Tens of thousands of students held protests in Spain on Thursday to express anger over budget cuts to education, the Associated Press reported. In Barcelona, riot police charged the crowd, and some students fled to the University of Barcelona campus.
The Women's Campaign of the University of Cambridge is organizing a petition drive to disinvite Dominique Strauss-Kahn -- the former head of the International Monetary Fund -- to speak at the university. "The Cambridge Union Society's decision to invite Dominique Strauss-Kahn to speak this term displays, when interpreted most charitably, a callous desire to exploit gender crime allegations in the service of controversy. At worst, the invitation betrays an abhorrent disregard for the many survivors of sexual violence amongst the student body," says the petition. "We believe that free speech is about more than inviting rich, white, powerful (in this case allegedly rapist) men to define the union's termcard year after year." The petition notes that Strauss-Kahn has not been convicted of anything but says that this is "because of institutional sexism in the legal system."
Katie Lam, president of the group that invited him, defended the decision. "The reason he's been invited is because he's a fascinating figure and has exceptional knowledge in this field," she told AFP. "So I don't think it's inappropriate to have invited him. Speaking at the Union doesn't imply approval or endorsement, or indeed disapproval."
The rectors of two Russian universities -- Moscow State and St. Petersburg State Universities -- may avoid complying with a Russian law requiring university leaders to report all of their income and assets, The Moscow Times reported. The 2009 law applies to institutions created "by the Russian Federation," but both of those universities were created by Russian royals in the 1700s.
Officials in Ontario are considering a plan -- not yet made public but obtained by The Canadian Press -- under which students would take three of their five courses each semester online. "As the world of online learning expands, Ontario will be at the forefront of this digital, portable and low-cost alternative," the plan says. The plan also calls for more students to graduate in three years, and for colleges to improve their productivity by 3 percent a year. Student groups aren't impressed by the plan. "The fact that they're talking about such a massive overhaul without having reached out to faculty or students is cause for concern," said Sandy Hudson, president of the Canadian Federation of Students. "To think that three in five of all courses — the majority of courses in a year that students would be doing — would be online, that is definitely harming the quality of education."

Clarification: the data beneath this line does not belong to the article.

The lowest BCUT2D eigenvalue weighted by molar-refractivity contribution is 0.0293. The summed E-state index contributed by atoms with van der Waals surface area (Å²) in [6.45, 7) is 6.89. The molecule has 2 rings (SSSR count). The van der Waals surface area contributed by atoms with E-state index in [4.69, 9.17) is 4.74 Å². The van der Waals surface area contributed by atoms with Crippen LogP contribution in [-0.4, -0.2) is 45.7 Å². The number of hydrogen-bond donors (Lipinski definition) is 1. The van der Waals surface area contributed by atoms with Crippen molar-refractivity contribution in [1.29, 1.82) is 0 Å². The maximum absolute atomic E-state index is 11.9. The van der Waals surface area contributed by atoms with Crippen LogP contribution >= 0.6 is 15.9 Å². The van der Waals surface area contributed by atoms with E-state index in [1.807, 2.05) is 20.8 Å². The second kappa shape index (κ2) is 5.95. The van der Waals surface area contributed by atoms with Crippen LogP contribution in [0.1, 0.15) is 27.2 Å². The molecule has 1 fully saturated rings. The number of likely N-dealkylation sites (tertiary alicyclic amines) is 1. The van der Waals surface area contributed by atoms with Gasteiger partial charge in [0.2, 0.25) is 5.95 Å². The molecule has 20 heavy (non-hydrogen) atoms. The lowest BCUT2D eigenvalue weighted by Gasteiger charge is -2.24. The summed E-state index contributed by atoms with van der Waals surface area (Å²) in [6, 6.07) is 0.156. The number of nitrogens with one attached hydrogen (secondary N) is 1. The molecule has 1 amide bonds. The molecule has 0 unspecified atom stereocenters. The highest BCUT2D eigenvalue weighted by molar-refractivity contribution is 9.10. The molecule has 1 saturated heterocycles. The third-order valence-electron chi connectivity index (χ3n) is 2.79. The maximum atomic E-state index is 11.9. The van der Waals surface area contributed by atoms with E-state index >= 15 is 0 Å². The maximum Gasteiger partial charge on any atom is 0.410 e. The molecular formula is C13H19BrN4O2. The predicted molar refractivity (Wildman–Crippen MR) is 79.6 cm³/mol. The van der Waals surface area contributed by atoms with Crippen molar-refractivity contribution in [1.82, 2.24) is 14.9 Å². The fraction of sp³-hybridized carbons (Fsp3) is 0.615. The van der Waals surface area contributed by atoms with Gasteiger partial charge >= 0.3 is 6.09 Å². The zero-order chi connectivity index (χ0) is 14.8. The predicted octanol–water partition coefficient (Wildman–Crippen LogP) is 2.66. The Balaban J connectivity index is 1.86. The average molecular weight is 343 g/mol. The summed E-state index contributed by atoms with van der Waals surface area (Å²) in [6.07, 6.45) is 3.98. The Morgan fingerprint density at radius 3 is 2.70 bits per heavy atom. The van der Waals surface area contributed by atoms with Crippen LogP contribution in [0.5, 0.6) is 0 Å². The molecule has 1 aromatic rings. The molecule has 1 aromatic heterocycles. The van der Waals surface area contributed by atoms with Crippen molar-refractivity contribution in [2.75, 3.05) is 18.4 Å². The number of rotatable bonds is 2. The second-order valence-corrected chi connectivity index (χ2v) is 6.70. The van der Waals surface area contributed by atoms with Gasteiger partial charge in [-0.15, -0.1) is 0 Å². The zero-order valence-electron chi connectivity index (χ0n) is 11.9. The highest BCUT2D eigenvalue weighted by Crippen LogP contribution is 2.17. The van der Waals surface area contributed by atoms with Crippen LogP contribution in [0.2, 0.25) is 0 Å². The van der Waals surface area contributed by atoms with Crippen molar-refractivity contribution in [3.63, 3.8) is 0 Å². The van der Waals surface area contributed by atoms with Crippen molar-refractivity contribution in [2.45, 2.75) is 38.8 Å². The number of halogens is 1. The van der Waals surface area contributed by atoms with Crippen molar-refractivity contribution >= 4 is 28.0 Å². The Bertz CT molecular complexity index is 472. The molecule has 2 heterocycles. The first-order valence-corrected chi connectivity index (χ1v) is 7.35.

Curtin University, in Australia, is defending itself against criticism of an honorary degree awarded Friday to Rosmah Mansor, wife of Malaysia's prime minister, Najib Razak, AFP reported. The university says that the degree honored important work for early-childhood education. But critics say that Mansor is known for her expensive shopping, which is perceived as insensitive to the poverty faced by many people in her country. Following numerous critical postings about the honor on the university's Facebook page, officials blocked new comments.
Sudanese police raided the University of Khartoum Friday morning and arrested hundreds of students, Reuters reported. The university was closed two months ago, following protests, but many students have remained on the campus, waiting for operations to resume.